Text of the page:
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I am wondering is if I base my CSS on a phone-based styling, then use @media queries for everything that is larger than that (desktops etc)... will the phone load the desktop styles at all?

I know that typically a phone will load all images even if it doesn't apply to its own particular media size, meaning that it will load any images from the regular page and hide ones that are hidden to its query-based sheet.

What I am trying to do is use one background for a normal site:

.splash {
    background: #1a1a1a url('/assets/imageLarge.png') no-repeat;
}

and one for the mobile site:

.splash {
    background: #1a1a1a url('/assets/imageSmall.png') no-repeat;
}

Now if I use the mobile css before any media queries, and then use

@media screen and (min-device-width: 481px)

and put the desktop css under this media query, will the mobile load the desktop's image imageLarge.png?

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1  
You could test the opposite on a desktop browser. Put a background image in a max-device-width: 1px, and check in the developer tools to see if it gets loaded. –  millimoose May 20 '13 at 19:46
    
Agree with @millimoose. Check your network tab in the browser development tools. –  Christopher Marshall May 20 '13 at 19:52
    
(That said, near as I can tell it seems like nothing in media queries that don't apply is fetched.) –  millimoose May 20 '13 at 19:52

3 Answers 3

up vote 12 down vote accepted

Behaviour is browser depended but iOS Safari and Android Chrome will respect the media queries and only download the background images for the applicable media queries.

If you want to inspect this behaviour, try loading the page with Mobitest (http://mobitest.akamai.com/) or a tethered device.

If you use separate CSS files (and I'd urge you not too) the browser will download each of them even if it doesn't need them, this is a limitation of the CSSOM. Some browsers e.g. WebKit and Blink based ones prioritise the stylesheets so the ones needed to render the page are downloaded first and the others at some point later.

One thing to watch out for is display:none on content images as it won't prevent download in many situations. Tim Kadlec explores this more here: http://timkadlec.com/2012/04/media-query-asset-downloading-results/

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Tim Kadlec has put together some awesome research for this – Media Query & Asset Downloading Results

Your specific question is answered in Test #4 – results are spotty. Better to have media queries for both your images.

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This sounds like it would be largely browser dependant, but I'd imagine any mobile browser worth its salt would try to cut down on data usage by not loading images (and possibly not loading entire stylesheets) that are marked as not for it. Furthermore many mobile browsers prefer to not be recognized as mobile browsers. I know I hate it when I pop open a site on my iPad and a mobile-stylesheet forces me to view a skinny sliver of single column site on my 9.7" screen.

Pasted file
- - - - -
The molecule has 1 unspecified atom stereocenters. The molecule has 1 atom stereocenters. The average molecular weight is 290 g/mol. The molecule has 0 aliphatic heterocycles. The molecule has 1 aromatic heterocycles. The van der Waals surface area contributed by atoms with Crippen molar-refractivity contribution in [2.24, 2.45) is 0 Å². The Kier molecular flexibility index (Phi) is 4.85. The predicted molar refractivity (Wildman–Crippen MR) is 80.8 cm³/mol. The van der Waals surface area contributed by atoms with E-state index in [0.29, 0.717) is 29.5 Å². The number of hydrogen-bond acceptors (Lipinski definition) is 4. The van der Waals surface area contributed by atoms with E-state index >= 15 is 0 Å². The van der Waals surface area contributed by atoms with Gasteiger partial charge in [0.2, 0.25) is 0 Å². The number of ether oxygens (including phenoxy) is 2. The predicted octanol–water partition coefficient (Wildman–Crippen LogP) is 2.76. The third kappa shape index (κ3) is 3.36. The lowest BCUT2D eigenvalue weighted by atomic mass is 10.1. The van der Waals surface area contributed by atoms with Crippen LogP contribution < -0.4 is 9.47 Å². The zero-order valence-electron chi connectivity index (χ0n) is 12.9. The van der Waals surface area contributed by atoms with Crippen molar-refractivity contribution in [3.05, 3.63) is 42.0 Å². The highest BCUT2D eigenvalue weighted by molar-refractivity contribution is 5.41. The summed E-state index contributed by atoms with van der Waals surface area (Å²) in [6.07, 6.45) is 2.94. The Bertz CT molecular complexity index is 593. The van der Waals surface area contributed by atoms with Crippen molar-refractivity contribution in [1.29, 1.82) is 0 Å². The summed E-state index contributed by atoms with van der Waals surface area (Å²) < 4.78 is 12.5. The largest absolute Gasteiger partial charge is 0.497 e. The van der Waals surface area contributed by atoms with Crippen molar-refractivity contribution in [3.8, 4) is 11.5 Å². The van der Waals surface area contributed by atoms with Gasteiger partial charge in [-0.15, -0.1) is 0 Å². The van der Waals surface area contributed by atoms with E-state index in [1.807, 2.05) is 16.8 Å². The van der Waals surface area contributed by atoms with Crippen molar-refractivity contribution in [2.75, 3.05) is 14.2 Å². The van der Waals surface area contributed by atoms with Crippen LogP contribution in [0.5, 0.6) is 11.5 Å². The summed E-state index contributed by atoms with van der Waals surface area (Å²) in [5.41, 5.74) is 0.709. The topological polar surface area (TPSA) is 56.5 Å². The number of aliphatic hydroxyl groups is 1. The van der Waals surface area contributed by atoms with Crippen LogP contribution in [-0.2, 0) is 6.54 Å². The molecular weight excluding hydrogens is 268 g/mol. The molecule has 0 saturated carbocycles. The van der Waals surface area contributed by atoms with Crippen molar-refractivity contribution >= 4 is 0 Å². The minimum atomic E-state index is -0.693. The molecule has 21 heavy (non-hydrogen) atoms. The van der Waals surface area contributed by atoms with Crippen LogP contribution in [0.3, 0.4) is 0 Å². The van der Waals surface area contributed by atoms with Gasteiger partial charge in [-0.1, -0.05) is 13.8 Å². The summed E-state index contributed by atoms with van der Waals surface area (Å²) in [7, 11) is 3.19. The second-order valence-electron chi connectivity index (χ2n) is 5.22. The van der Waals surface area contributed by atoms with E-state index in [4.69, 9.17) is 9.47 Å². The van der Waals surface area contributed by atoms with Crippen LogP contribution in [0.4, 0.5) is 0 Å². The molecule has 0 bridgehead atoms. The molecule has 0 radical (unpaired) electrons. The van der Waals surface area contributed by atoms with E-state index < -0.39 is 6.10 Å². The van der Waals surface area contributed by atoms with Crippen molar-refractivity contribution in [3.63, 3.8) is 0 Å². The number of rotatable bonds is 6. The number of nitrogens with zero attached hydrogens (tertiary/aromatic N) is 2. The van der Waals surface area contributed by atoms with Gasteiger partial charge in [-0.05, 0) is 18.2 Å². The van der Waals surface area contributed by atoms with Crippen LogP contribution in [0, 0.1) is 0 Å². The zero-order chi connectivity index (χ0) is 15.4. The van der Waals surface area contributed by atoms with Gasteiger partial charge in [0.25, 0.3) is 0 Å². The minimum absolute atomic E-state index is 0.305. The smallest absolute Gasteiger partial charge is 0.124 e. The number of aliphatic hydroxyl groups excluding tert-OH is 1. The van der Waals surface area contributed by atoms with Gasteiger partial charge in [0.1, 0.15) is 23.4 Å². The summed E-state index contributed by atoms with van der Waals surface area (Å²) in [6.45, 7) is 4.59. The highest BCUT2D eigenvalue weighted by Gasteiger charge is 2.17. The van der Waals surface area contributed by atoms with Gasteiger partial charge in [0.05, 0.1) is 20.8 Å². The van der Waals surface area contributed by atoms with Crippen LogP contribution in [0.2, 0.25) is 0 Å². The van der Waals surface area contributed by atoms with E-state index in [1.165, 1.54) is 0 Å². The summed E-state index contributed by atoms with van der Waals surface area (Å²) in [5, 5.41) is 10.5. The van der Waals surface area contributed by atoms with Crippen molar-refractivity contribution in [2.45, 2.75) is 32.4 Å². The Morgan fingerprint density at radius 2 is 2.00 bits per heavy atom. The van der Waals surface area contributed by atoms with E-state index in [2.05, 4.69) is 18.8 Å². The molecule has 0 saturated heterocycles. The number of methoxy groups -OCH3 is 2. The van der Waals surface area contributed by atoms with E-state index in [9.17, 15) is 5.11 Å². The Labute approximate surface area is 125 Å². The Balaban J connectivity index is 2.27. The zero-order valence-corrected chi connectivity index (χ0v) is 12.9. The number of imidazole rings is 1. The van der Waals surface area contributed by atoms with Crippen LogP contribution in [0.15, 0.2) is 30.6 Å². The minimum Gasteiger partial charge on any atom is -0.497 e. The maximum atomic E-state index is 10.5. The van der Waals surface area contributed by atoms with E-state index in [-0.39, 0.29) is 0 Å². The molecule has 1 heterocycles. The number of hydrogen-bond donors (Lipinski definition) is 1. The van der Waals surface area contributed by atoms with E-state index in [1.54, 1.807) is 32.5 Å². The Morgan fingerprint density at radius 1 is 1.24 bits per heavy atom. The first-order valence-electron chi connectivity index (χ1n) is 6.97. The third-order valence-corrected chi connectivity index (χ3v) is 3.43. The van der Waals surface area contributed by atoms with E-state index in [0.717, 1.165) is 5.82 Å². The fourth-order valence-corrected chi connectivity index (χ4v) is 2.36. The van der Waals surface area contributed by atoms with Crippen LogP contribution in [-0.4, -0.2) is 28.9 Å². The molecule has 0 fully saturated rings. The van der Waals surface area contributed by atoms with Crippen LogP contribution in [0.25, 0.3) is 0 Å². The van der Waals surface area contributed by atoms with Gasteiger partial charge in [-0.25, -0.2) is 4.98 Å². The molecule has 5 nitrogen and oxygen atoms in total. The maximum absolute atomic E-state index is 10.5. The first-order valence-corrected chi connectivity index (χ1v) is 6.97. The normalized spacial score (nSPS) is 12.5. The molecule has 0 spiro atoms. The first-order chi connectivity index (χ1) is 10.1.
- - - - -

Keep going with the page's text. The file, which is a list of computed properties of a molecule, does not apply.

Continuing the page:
So media queries are unreliable, but still worthwhile (they really don't hurt anything, so long as they're used responsibly), and that doesn't help what is a fairly obtuse (but still good) question; time to do some testing!

Most modern desktop browsers come packaged with developer tools. My current favorite is FireFox's dark and pretty web inspector (the 3D view is especially to die for). But what about on Mobile? The largest parts of your mobile audience will not be on browsers that come with developement tools.

Well, you have a couple options:

  • Firebug Lite has some mixed results on mobile browsers, but is an excelent choice in most cases where other inspectors are unavailable. It does seem to work in iOS and other mobile browsers with HTML5 support, though.
  • This question suggests using something called "weinre". I've never used it, but it looks legit enough.
  • If you're okay with targetting just a few certain browsers, many DO include developer tools. Such as Google Chrome for Android!

Whatever you choose, you'll be looking for an asset viewer of some sort; perhaps a timeline view. Any sort of tool that will allow you to see what the page loaded, in what order it loaded it, and how long it took to load.

Good luck!

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I can tell you for certain just about every browser downloads all referenced style sheets, including alternate and ones restricted by media query (confirmed with Opera mobile emulator and Android emulator). Images referenced within the stylesheets, on the other hand, are only downloaded as needed. –  cimmanon May 20 '13 at 20:30
    
Good to know! I hope the rest of the information is fairly sound, though? –  Sandy Gifford May 20 '13 at 20:34
    
You don't really need developer tools, you could log HTTP requests on your router or otherwise intercept traffic from the phone. –  millimoose May 20 '13 at 22:31
1  
You could! That would be an alternate solution and you should absolutely submit a separate answer for it! It would be excellent information to have, here. –  Sandy Gifford May 21 '13 at 2:21

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